New option for control of severe asthma, lung microbiome and transplant and more
Highlights from the American Thoracic Society 2022 Conference from Michigan Medicine researchers.
Research from the Division of Pulmonary and Critical Care Medicine was featured prominently at the recent conference of the American Thoracic Society, the leading medical society focused on global respiratory health. Here are a few highlights:
New treatment for severe asthma
A greater proportion of patients with severe, uncontrolled asthma had more significant clinical responses to a drug called Tezepelumab, a human monoclonal antibody therapy, than placebo, according to research published at the ATS 2022 international conference last month. The study showed that nearly half of those enrolled showed fewer exacerbations (“asthma attack”), control of their asthma and improved lung function.
“Across each measure, tezepelumab recipients were more likely to have a response; the greatest difference observed was for exacerbation reduction. In addition, 48 percent of patients receiving tezepelumab had a complete response and achieved significant and clinically relevant improvements in all four response measures,” said presenting author Njira Lugogo, M.D., associate professor of internal medicine and director of the Asthma Program in the Division of Pulmonary and Critical Care Medicine.
Use of digital inhalers
There is increasing evidence that over reliance on short acting beta agonists, also referred to as SABA, is associated with increased risks of asthma exacerbations and mortality. And while clinicians are encouraged to minimize use of SABA, there are no clear guidelines on safe SABA thresholds and ways to identify SABA over-reliance.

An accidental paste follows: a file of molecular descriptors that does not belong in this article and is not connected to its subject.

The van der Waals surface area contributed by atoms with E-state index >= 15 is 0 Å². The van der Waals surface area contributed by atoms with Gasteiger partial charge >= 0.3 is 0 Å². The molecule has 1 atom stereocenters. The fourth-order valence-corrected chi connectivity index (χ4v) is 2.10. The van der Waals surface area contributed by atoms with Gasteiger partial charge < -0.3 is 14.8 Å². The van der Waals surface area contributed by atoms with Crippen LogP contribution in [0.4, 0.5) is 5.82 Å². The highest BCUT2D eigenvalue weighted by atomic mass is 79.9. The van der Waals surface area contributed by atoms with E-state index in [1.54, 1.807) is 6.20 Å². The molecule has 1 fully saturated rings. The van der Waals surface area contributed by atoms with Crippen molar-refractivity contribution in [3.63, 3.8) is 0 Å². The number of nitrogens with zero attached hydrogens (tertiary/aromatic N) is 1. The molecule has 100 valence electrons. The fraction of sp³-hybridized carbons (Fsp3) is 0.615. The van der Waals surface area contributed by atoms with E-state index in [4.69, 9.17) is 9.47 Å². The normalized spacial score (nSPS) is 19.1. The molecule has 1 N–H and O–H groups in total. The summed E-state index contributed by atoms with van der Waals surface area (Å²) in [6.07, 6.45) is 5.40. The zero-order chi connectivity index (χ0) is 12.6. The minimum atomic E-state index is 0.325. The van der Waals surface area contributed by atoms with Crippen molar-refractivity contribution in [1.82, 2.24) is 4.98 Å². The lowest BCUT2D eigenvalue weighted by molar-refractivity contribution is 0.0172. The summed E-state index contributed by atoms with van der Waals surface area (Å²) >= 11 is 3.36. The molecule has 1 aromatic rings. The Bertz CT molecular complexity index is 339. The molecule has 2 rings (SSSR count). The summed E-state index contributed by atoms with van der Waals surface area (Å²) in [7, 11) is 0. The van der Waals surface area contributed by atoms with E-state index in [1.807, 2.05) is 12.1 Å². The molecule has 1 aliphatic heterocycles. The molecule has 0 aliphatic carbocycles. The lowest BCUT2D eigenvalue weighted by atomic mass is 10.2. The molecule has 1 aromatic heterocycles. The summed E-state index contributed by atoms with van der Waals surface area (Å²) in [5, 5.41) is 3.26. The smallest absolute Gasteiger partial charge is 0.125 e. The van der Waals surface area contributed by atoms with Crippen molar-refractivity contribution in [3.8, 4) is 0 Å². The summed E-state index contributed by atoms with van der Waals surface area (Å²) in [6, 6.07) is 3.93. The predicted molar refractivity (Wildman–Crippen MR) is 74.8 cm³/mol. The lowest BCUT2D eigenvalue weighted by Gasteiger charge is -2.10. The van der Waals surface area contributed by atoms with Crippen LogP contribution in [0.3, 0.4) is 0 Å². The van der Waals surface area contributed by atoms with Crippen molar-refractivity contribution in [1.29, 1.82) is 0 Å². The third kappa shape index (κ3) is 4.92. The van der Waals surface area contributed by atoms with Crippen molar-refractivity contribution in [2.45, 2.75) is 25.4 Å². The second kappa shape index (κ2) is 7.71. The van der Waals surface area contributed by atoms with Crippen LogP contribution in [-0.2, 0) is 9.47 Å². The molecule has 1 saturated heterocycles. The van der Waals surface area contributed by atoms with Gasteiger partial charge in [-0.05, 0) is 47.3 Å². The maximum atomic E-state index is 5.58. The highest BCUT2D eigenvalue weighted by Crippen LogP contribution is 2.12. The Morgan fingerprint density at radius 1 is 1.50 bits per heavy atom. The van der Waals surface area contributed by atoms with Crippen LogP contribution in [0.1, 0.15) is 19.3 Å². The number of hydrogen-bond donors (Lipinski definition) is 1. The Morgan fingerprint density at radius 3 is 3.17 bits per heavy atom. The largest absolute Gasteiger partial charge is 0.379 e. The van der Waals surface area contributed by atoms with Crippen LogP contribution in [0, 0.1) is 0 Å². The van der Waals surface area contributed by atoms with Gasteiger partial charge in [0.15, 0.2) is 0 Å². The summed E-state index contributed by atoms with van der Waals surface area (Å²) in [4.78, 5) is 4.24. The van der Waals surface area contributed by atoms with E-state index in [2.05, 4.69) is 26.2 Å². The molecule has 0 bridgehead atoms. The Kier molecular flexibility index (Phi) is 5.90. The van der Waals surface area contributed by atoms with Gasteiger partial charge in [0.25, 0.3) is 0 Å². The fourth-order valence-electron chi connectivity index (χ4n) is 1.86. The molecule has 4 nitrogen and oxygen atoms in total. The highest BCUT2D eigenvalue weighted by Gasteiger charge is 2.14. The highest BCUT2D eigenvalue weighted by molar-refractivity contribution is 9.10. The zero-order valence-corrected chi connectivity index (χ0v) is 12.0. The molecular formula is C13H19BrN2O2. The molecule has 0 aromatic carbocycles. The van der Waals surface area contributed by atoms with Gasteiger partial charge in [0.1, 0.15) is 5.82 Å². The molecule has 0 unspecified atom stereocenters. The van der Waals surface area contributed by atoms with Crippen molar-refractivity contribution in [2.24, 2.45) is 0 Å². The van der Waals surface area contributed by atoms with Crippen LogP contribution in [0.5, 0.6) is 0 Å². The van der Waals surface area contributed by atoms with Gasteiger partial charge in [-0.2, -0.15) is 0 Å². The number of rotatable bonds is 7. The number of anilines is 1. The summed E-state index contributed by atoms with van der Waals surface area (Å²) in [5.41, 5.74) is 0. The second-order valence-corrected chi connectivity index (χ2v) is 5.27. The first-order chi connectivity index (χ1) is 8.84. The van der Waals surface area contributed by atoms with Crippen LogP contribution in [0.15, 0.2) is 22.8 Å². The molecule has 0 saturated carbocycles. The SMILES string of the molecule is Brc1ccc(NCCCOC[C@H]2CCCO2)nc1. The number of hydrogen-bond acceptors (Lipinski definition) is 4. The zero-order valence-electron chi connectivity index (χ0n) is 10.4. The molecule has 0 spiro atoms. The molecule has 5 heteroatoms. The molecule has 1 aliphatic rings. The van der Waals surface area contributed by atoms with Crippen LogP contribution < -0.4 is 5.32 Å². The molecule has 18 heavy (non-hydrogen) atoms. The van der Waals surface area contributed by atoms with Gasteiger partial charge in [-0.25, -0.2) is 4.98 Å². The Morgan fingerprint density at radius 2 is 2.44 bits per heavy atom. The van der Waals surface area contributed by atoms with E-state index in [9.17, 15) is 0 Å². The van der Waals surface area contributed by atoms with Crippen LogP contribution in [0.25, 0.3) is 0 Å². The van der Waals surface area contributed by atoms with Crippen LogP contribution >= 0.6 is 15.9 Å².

A survey of clinical experts developed a consensus that the use of more than 3 canisters of SABA in a 12-month period could be considered a threshold before warranting clinical intervention. In a study, Lugogo and her team applied this threshold to a dataset obtained from a 12-week prospective open label trial in patients with uncontrolled asthma that were using an albuterol digital inhaler.
They identified the prevalence of SABA inhaler use above the safe threshold and calculated the positive and negative thresholds based on the presence of exacerbations in those that did and did not exceed 138 inhalations in the 12-week study period. The number needed to identify one patient that is at risk for an exacerbation was 5 patients. “Digital inhalers offer new ways to identify at risk patients and this novel technology could advance our ability to accurately risk stratify patients with asthma,” Lugogo said.
Lung microbiome and transplant rejection
In another study presented at the meeting, Michael Combs, M.D., a clinical lecturer with the Division of Pulmonary and Critical Care Medicine and his team found that once lung transplant patients develop rejection, their lung microbiome predicts their mortality. In addition, they found that whether these patients do or do not benefit clinically from an antibiotic called azithromycin, a common therapy for transplant rejection, depends on their lung microbiota. The study suggests that the lung microbiome may be an overlooked treatment target for lung transplant rejection and other lung diseases.